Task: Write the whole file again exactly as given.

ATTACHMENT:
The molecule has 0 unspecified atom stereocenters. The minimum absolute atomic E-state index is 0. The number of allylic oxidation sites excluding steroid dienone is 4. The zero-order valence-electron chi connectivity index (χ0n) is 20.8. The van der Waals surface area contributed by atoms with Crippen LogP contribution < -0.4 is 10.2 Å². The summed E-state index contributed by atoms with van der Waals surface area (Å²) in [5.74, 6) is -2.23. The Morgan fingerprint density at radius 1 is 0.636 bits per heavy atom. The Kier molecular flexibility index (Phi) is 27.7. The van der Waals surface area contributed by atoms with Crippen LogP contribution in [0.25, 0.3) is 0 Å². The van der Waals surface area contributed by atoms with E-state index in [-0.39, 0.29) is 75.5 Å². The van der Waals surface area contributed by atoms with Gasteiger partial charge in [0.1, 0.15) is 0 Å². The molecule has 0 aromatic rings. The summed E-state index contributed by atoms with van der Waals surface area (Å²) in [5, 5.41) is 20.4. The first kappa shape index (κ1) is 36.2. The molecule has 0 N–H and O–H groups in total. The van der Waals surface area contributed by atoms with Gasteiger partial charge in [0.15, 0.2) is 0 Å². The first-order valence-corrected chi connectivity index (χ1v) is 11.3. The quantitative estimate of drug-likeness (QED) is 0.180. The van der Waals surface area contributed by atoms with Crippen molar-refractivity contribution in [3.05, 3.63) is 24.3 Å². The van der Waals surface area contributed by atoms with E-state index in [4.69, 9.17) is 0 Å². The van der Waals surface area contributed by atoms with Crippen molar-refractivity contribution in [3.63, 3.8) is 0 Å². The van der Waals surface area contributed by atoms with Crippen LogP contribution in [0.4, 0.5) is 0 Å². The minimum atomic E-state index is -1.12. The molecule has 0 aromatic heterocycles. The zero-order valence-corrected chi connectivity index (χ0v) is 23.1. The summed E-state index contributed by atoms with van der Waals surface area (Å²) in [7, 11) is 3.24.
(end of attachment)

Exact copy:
The molecule has 0 unspecified atom stereocenters. The minimum absolute atomic E-state index is 0. The number of allylic oxidation sites excluding steroid dienone is 4. The zero-order valence-electron chi connectivity index (χ0n) is 20.8. The van der Waals surface area contributed by atoms with Crippen LogP contribution < -0.4 is 10.2 Å². The summed E-state index contributed by atoms with van der Waals surface area (Å²) in [5.74, 6) is -2.23. The Morgan fingerprint density at radius 1 is 0.636 bits per heavy atom. The Kier molecular flexibility index (Phi) is 27.7. The van der Waals surface area contributed by atoms with Crippen LogP contribution in [0.25, 0.3) is 0 Å². The van der Waals surface area contributed by atoms with E-state index in [-0.39, 0.29) is 75.5 Å². The van der Waals surface area contributed by atoms with Gasteiger partial charge in [0.1, 0.15) is 0 Å². The molecule has 0 aromatic rings. The summed E-state index contributed by atoms with van der Waals surface area (Å²) in [5, 5.41) is 20.4. The first kappa shape index (κ1) is 36.2. The molecule has 0 N–H and O–H groups in total. The van der Waals surface area contributed by atoms with Gasteiger partial charge in [0.15, 0.2) is 0 Å². The first-order valence-corrected chi connectivity index (χ1v) is 11.3. The quantitative estimate of drug-likeness (QED) is 0.180. The van der Waals surface area contributed by atoms with Crippen molar-refractivity contribution in [3.05, 3.63) is 24.3 Å². The van der Waals surface area contributed by atoms with E-state index in [4.69, 9.17) is 0 Å². The van der Waals surface area contributed by atoms with Crippen molar-refractivity contribution in [3.63, 3.8) is 0 Å². The van der Waals surface area contributed by atoms with Crippen LogP contribution in [0.4, 0.5) is 0 Å². The minimum atomic E-state index is -1.12. The molecule has 0 aromatic heterocycles. The zero-order valence-corrected chi connectivity index (χ0v) is 23.1. The summed E-state index contributed by atoms with van der Waals surface area (Å²) in [7, 11) is 3.24.